Despite the title of this week’s “How I Met Your Mother” – “Hopeless” – it seems things are not hopeless for Barney (Neil Patrick Harris), who has a real epiphany about his life. Barney decides to bust Jerry (John Lithgow) out of the suburbs and take him on a wild night out on the town. For the purposes of the evening, he’s constructed new, cooler identities for his friends. Lily (Alyson Hannigan) and Marshall (Jason Segel) now have an open marriage while Marshall is a womanizing playwright. Robin (Cobie Smulders) is a professional Scotch taster who’s dating Ted (Josh Radnor). “Oh man! Why?!” Robin whines. She, like viewers, must be getting tired of the show pulling out the Ted/Robin card every year just to mess with us. Barney explains that he can’t have any single female friends because then his dad will be like, “Why don’t you marry Robin? You guys were cut together. Deep down you know you were never happier than when you were with her.” Robin looks a little surprised, but the scene quickly moves on. Still, this little moment seems very loaded with possibility. Is that Barney’s subconscious speaking about his true feelings for Robin, the things he can’t even admit to himself? Is it foreshadowing that Robin and Barney are the ones getting married in the premiere wedding?

After a lengthy argument about where to go, filled with club names like Was, Lame, Open that really reminded me of the episode “Okay Awesome,” everyone ends up at Hopeless. Barney exclaims that he wants to hang out with Crazy Jerry, who told him to “never stop partying” when he was 6, not lame suburban Jerry. So Jerry downs a few shots and lets loose, but being a bit older, he does so in an incredibly embarrassing way that includes wearing his tie around his head and calling the club a disco. “This is awesome!” says Barney. “I finally know what it’s like to be embarrassed by my dad.” The two take the party to the streets, where Jerry rips a parking meter out of the ground, gets into an argument, and throws up on a police car. As Jerry and Barney sit on the curb in handcuffs, Jerry reveals that he’s not really drunk. It was all a sleight-of-hand aided by the fact that “a magician’s best friend is a drunk audience.” Jerry thought if he could show Barney what it’s like when you try to make the party go on forever, he’d realize he can’t do this forever.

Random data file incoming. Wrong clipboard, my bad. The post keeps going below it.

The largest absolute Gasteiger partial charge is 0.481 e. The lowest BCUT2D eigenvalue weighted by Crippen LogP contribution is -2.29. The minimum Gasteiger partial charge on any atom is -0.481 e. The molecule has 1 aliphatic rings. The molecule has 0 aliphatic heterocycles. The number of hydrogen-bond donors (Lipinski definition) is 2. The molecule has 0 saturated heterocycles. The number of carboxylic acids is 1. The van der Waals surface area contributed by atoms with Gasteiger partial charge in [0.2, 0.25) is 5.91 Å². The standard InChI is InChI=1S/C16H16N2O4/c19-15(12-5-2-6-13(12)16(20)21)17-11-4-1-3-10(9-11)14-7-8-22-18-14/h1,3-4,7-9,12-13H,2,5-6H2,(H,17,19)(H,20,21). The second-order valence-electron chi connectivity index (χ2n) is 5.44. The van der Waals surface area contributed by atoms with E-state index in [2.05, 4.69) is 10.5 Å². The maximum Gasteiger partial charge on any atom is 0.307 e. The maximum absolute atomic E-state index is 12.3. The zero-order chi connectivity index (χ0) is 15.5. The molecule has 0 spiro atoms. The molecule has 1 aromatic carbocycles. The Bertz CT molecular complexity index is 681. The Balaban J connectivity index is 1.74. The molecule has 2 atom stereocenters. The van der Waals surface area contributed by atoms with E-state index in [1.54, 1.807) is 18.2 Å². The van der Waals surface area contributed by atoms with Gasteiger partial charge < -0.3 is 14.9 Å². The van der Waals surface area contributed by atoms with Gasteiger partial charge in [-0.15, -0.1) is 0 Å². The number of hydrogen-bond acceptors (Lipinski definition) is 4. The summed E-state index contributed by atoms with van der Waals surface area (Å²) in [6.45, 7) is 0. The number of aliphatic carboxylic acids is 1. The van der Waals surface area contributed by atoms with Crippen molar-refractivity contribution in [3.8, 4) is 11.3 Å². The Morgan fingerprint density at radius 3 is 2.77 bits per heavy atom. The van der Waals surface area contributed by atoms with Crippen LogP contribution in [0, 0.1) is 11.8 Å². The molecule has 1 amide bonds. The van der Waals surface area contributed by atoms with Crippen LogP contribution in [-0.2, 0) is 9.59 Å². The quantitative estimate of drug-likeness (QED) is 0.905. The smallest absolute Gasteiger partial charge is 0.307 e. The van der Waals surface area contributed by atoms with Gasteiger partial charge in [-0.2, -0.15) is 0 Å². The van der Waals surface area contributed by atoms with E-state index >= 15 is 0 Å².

Read the rest of my recap at the L.A. Times Show Tracker blog.

Photo Credit: Annette Brown / The CW

“I think I convinced myself he’s not real, but he is.” That’s how Elena (Nina Dobrev) described Klaus (currently a very clearly gleeful Matt Davis) on the latest episode of “The Vampire Diaries.” And boy, did the threat of Klaus become real in “The Last Dance” as Klaus took over Alaric’s body and began to terrorize Elena, her friends and even her enemies. Klaus did a number on Katherine (Dobrev), who practically jumped out of her skin when he got close. It was a startling sight to see Katherine so unnerved. Remember at the beginning of the season when everyone thought Katherine was their biggest problem? How far we’ve come… Katherine had good reason to be scared. Klaus is a pretty sadistic bastard, who compelled her to stab herself over and over. He also compelled her to get the 411 on Elena and Alaric’s background, including his currently M.I.A girlfriend Jenna (Sara Canning). I was disappointed we didn’t get a Klaus-as-Alaric (Klausric?) and Jenna confrontation. But I was even more disappointed that Jenna seems to have disappeared from the show. Just when she finally learned something true and had story potential, she went away to stew at the library. This is the time when Jenna should start to dig and demand, not disappear.

Klaus used his new human disguise to infiltrate Elena’s circle, even stepping in to teach Alaric’s history class. In Alaric’s body, Klaus doesn’t need permission to enter Elena’s new home, the Salvatore mansion. Pretty ingenious, and clearly he had designs on Alaric’s body for a reason. He strolls right in and powwows with the group about how to kill Klaus. Bonnie (Katerina Graham) basically says, “Bring it!” She’s powerful enough to take him. Klaus’ human body is not as powerful, but his minion helpfully suggests a protection spell and a game of chicken. He just has to keep provoking Bonnie until she over-exerts herself and dies. Witch problem solved.

At the 60s dance, Klaus continues his taunting spree before compelling some students to attack Jeremy (Steven R. McQueen) while he goes after Bonnie and Elena.